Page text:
From George Weigel’s recent article: The Exhaust Fumes of Stalinism in the National Review:
The religious dimension of the EuroMaidan protests in Ukraine these past two months has gone largely unremarked. Yet in Kiev and elsewhere, the day’s activities at these oases of civil society are punctuated with prayers offered by clergymen of a variety of Christian communities: Orthodox, Greek Catholic, Protestant… Ukrainian Christians have discovered a common cause: the moral and cultural renewal of Ukraine.
The Ukrainian Greek Catholic Church (UGCC) is the largest of the Eastern Catholic Churches. In the 19th and early 20th centuries, the UGCC became one of the cultural safe-deposit boxes of an emerging Ukrainian national consciousness, to which the extraordinarily accomplished head of the UGCC from 1901 to 1944, Metropolitan Andrey Sheptytsky, made singular cultural contributions. Ukrainian national self-awareness, though, was a grave threat to the consolidation of Soviet power. One response to that threat, and the most grotesque effort to crush the national spirit of Ukraine, was the Holodomor of 1932–33, what Robert Conquest aptly styled the “Ukrainian terror famine:” a Moscow-induced genocide in which as many as 7.5 million people were deliberately starved to death.
After World War II, Stalin decided to deal with the threat he perceived in the Greek Catholic Church of Ukraine by liquidating it an infamous sobor (Church council), held in Lviv in western Ukraine in 1946 and managed by the secret police of the NKVD…Bishops, priests, nuns, and lay UGCC leaders who refused to accept this farce were sent to the Gulag camps, where many died as martyrs (later to be beatified by John Paul II).
Rising from beneath the rubble of the crumbling Soviet state in the last years of the Gorbachev period, the UGCC has built a vibrant life in independent Ukraine. Its former head, Cardinal Lubomir Husar, was for years the most respected public figure in the country, and helped support the creation of the Ukrainian Catholic University in Lviv, the only Catholic institution of higher learning in the former Soviet space and a major center of national cultural reconstruction.
This entire episode, however, is a powerful reminder of the deeper level of the struggle that is underway in Ukraine. The EuroMaidan protests have emphasized the imperative of rebuilding the moral and cultural life of Ukrainian society, so that elementary decencies are observed in public life as a matter of habit, not as concessions from the state. The crude attempt by the Ukrainian Ministry of Culture to threaten the Ukrainian Greek Catholic Church in a way that inevitably evoked memories of the Church’s liquidation in 1946 was a sharp reminder of the fundamental problem the EuroMaidans face in Ukraine: the exhaust fumes of Stalinism, and their corrosive effects on state policy, civic culture, and politics."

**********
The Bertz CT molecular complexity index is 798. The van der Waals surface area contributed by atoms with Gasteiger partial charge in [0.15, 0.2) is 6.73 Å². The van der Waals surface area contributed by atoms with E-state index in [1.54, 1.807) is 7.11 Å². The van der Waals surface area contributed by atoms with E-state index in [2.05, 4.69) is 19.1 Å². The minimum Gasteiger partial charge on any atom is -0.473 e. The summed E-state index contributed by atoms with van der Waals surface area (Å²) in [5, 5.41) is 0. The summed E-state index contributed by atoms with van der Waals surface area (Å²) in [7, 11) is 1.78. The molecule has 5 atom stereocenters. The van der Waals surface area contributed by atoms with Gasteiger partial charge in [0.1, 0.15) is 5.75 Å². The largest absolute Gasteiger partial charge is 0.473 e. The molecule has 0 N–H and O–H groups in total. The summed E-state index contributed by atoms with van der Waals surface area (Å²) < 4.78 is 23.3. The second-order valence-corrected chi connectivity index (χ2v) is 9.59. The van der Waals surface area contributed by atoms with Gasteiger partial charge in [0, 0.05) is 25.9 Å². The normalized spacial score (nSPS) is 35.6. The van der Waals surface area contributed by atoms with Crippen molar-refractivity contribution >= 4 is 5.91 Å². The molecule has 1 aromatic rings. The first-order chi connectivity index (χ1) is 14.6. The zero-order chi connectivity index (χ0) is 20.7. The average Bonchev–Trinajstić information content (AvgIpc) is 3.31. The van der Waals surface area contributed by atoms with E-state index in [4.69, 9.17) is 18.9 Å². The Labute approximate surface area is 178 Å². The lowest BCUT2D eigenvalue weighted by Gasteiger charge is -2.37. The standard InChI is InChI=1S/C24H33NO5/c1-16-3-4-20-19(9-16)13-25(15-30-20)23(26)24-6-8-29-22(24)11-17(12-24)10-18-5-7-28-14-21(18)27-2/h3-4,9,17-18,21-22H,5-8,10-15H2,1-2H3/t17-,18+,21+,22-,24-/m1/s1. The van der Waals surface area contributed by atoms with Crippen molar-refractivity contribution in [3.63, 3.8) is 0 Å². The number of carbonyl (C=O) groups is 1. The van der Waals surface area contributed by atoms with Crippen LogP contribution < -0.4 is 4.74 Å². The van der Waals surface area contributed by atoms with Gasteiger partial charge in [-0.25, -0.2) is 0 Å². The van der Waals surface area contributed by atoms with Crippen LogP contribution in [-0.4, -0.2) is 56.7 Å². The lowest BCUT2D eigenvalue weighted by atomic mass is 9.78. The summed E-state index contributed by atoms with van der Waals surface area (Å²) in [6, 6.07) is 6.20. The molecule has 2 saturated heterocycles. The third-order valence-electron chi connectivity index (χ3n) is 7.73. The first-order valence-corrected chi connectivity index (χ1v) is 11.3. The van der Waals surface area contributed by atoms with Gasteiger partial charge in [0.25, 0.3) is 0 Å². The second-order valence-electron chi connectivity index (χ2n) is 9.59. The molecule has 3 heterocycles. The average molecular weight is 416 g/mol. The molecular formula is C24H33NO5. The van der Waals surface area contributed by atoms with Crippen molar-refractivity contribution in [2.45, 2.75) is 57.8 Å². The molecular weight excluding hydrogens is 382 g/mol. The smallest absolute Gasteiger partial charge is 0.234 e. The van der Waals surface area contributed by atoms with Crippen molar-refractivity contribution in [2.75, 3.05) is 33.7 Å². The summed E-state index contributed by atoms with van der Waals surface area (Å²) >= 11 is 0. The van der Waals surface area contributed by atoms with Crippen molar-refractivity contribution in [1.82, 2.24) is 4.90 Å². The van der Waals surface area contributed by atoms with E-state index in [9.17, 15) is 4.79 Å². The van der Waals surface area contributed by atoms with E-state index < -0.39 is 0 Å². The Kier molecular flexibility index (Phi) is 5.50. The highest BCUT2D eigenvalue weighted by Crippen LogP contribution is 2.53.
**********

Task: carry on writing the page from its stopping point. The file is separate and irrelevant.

Well said by Weigel. I think people in the West need to understand that as much as one complains, and rightfully so, about the West, many countries which were forced once into the Soviet Empire of old, exist now as “virtual mafia states” where the rule of law is virtually non-existent, no matter how much a country’s leader shows extreme religiosity at church functions and “talks the talk”. Peoples’ elementary rights are trampled upon, corruption proliferates all spheres of life (even into the education, police, and medical systems), “legal nihilism” (in Dmitry Medvedev’s words about another country) destroys society, and rulers play around with elections to become rulers for life. This is true of Ukraine and of other countries which are to comprise some future Eurasian Union launched from the Kremlin. Morality becomes corrupted in such societies and fear and apathy rule. It was quite heartening to see each day in Kyiv on the EuroMaidan begin off with a prayer service led off by Ukrainian Orthodox or Catholic priests and Ukraine’s youth joining in. They know their nation is in deep moral and economic trouble under Yanukovych and their futures are at stake. They have no wish to grow old or raise kids in such an amoral state, a state where a regime threatens the country’s Catholic Church.